However, to be a serial killer doesn’t automatically mean the person is mentally ill. Usually, mental illness is defined roughly around something that debilitates you from functioning in your life. While serial killers often cannot hold steady work them killing things doesn’t stop them from functioning in their life. Sooooo it’s kind of iffy to classify every serial killer as someone with mental illness.

I know someone’s going to be, “You have to be mentally ill to do something like this.” and it’s .. no, no you don’t have to be. A disregard to society that you’re in and the rules we all agree to follow…isn’t a mental illness on its own.

Cultural Appropriation:

While getting ready for a dance they’ve decided to get a kimono dress. Thing is, with Kimono’s — it’s from my understanding a dying fashion item. So, it needs new-comers to stay alive. I recommend buying from Japanese owned or Japanese-American owned to keep this fashion item alive.

Name of the Book Means:

It means the personal character, as determined by condition of birth will eventually be revealed. The serial killer in this story. The title is speaking about the serial killer when we’ve discovered who the killer is and what they’re really like. Basically, people are always true to their “blood”.

Serial Killer:

The serial killer I think the author checked off almost everything on the list of them. From upbringing, personality, and things they do.

Missing Person Myth:

This book includes the myth about needing to wait 24 hours before reporting a person missing. Please do not wait 24 hours before reporting ANYONE missing. The longer the wait the less chances of finding the person alive, especially, if you fear for their life.
Cops may not feel urged to look for someone but that doesn’t mean you shouldn’t file a missing persons. Do it as soon as you realize the person — adult, teen or child — is missing.
(Unless you live in Michigan as some places there do have waiting periods). 

Onto the Review:

What I liked:


Teenagers acting and seeming like teenagers. Stupid banter and stupid crushes. Connection with your best friend over everything else. Strength in wanting to keep you and your friend alive no matter what. 
Adult themes that kids deal with that they shouldn’t but they do – being attacked, gore, murder.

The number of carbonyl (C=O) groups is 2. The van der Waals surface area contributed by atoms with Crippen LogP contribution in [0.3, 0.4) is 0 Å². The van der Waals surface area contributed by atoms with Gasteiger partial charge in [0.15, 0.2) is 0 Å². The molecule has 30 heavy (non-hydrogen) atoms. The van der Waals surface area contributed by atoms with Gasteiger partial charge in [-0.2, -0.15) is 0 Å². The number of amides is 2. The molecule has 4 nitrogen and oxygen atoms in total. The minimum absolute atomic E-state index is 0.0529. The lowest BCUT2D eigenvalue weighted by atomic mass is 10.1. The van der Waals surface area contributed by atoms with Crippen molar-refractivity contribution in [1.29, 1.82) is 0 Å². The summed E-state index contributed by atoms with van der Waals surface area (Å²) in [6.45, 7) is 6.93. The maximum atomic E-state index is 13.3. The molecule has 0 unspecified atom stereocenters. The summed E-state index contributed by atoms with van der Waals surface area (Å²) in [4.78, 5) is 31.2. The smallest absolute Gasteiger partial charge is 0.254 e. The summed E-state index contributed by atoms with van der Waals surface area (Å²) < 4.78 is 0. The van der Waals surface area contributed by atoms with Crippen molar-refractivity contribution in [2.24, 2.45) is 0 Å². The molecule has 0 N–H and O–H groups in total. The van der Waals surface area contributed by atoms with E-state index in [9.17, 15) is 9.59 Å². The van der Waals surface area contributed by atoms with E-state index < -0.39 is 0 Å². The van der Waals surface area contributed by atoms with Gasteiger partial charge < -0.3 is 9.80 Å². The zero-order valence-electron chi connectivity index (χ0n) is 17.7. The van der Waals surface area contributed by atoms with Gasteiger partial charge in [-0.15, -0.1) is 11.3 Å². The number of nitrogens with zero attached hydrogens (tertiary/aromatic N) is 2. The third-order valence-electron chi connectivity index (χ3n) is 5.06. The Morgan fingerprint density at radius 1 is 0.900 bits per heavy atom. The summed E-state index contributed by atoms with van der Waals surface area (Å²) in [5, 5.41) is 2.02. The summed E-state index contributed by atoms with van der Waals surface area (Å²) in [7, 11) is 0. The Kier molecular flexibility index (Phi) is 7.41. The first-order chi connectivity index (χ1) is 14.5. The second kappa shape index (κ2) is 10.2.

A lesbian character surviving to the end of the book. The loner kid who was seen as possibly the serial killer but turned out to be not the killer. That was nice to see. I was, “OH GREAT.” 
The adults kind of listening to the teenagers and accepting information given to them. There was a few bumps along that but it wasn’t as annoying as it often is in YA.
The killer was slowly being pieced together as the story went along. For me, the language and the no noticeable gender talk help collect and figure out who it was along the way. What I liked was it did take longer for me to piece things together. I think having it focused on Ari and her thoughts helped distract me along the way. 
What I didn’t liked:

Focused a lot on her ideas of who the killer was. Yes, she did write a lot of names down trying to figure out who it was but still.. she still thought it was this one particular person. Yes, she doesn’t know who tried to kill her, either, but shit. 
Yes, she was stereotyping him and knew she was but god that was annoying part. 
Since it all boils down to who is trying to murder her and her friend..we don’t get a lot of character closeness the way you usually do in books. We know her and see her doing stuff but there’s a wall between us and the characters. 

It was fun and so frustrating waiting for definite answer as to who the murderer was. 


If you are unable to watch TV or movies about serial killers .. wouldn’t recommend. To everyone else who does, even enjoy these things…then go for it.